Cancer breakthrough: Kansas researchers testing compound that inhibits tumors
Dr. Liang Xu and his team of scientists have spent three years testing a chemical cocktail that inhibits a naturally occurring protein called HuR. Cancerous cells use HuR to replicate uncontrollably. The inhibitor was tested on lab cultures and in mice, and has been successful against the types of cancers affecting the tissues of the brain, breast, colon, lung, ovaries, pancreas and prostate.
The researchers have published their findings in ACS Chemical Biology, a journal published by the American Chemical Society.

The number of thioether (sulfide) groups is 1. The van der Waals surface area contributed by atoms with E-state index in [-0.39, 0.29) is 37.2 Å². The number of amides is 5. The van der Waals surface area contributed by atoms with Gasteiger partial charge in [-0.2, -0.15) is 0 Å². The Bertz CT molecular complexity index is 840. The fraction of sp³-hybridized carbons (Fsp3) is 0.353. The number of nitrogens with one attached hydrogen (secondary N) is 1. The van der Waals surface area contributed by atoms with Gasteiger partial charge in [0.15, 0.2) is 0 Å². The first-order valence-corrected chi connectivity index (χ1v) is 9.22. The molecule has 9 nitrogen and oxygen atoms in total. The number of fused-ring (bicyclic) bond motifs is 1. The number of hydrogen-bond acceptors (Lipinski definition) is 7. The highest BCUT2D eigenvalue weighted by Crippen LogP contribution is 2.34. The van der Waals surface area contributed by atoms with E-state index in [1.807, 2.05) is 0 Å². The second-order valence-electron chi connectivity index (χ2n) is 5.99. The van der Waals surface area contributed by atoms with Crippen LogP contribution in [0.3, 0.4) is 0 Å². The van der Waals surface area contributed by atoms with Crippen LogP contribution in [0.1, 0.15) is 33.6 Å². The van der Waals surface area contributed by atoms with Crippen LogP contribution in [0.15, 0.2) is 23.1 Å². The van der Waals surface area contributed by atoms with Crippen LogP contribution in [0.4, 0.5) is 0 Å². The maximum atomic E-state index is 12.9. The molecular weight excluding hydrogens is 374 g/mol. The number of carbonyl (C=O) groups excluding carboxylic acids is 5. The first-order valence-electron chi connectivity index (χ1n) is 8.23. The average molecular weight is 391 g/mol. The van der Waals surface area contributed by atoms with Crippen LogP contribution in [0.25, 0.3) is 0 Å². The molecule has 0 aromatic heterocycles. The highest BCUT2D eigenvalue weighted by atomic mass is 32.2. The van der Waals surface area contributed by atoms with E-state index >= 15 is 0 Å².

Speaking to RT, Dr. Xu called the inhibitor a “very promising” treatment “that could potentially lead to a new therapy for cancer.”
The ultimate goal of Dr. Xu’s research team is to develop a treatment that would root out the cancer “stem cells,” the source of tumors that may go dormant following chemotherapy or radiation treatment only to return months or years down the road. The treatment aims to “make sure the tumor will never come back again,” Dr. Xu said.
Working at the Department of Cancer Biology of the KU Medical Center, the researchers plan to spend the next five years running hundreds of additional tests, finding the best combination of chemicals for the eventual anti-cancer drug. Currently the team is testing a third generation of the inhibitor treatment, much more potent than the previous cocktails. The treatment is still at least a decade away, though.
“2025 would be a best case scenario,” Xu told the local media.
Cancer kills approximately 1,600 people every day in the US alone.